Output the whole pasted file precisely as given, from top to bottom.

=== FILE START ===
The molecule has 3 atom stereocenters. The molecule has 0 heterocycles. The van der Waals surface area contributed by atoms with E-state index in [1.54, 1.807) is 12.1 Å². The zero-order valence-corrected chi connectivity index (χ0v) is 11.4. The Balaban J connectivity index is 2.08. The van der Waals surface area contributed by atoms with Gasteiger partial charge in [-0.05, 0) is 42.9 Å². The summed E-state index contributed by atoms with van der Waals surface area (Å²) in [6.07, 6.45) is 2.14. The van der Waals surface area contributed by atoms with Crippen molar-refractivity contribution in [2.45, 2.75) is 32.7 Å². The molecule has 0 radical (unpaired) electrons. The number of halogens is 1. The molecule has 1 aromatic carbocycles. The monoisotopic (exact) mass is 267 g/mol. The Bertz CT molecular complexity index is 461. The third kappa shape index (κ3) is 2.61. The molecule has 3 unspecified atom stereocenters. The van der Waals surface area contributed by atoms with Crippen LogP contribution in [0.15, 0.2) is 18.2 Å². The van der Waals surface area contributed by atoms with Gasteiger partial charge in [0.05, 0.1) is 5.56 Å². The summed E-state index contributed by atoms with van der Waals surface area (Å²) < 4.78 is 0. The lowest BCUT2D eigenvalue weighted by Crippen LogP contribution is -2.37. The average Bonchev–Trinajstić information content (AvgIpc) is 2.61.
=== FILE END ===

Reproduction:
The molecule has 3 atom stereocenters. The molecule has 0 heterocycles. The van der Waals surface area contributed by atoms with E-state index in [1.54, 1.807) is 12.1 Å². The zero-order valence-corrected chi connectivity index (χ0v) is 11.4. The Balaban J connectivity index is 2.08. The van der Waals surface area contributed by atoms with Gasteiger partial charge in [-0.05, 0) is 42.9 Å². The summed E-state index contributed by atoms with van der Waals surface area (Å²) in [6.07, 6.45) is 2.14. The van der Waals surface area contributed by atoms with Crippen molar-refractivity contribution in [2.45, 2.75) is 32.7 Å². The molecule has 0 radical (unpaired) electrons. The number of halogens is 1. The molecule has 1 aromatic carbocycles. The monoisotopic (exact) mass is 267 g/mol. The Bertz CT molecular complexity index is 461. The third kappa shape index (κ3) is 2.61. The molecule has 3 unspecified atom stereocenters. The van der Waals surface area contributed by atoms with Crippen LogP contribution in [0.15, 0.2) is 18.2 Å². The van der Waals surface area contributed by atoms with Gasteiger partial charge in [0.05, 0.1) is 5.56 Å². The summed E-state index contributed by atoms with van der Waals surface area (Å²) < 4.78 is 0. The lowest BCUT2D eigenvalue weighted by Crippen LogP contribution is -2.37. The average Bonchev–Trinajstić information content (AvgIpc) is 2.61.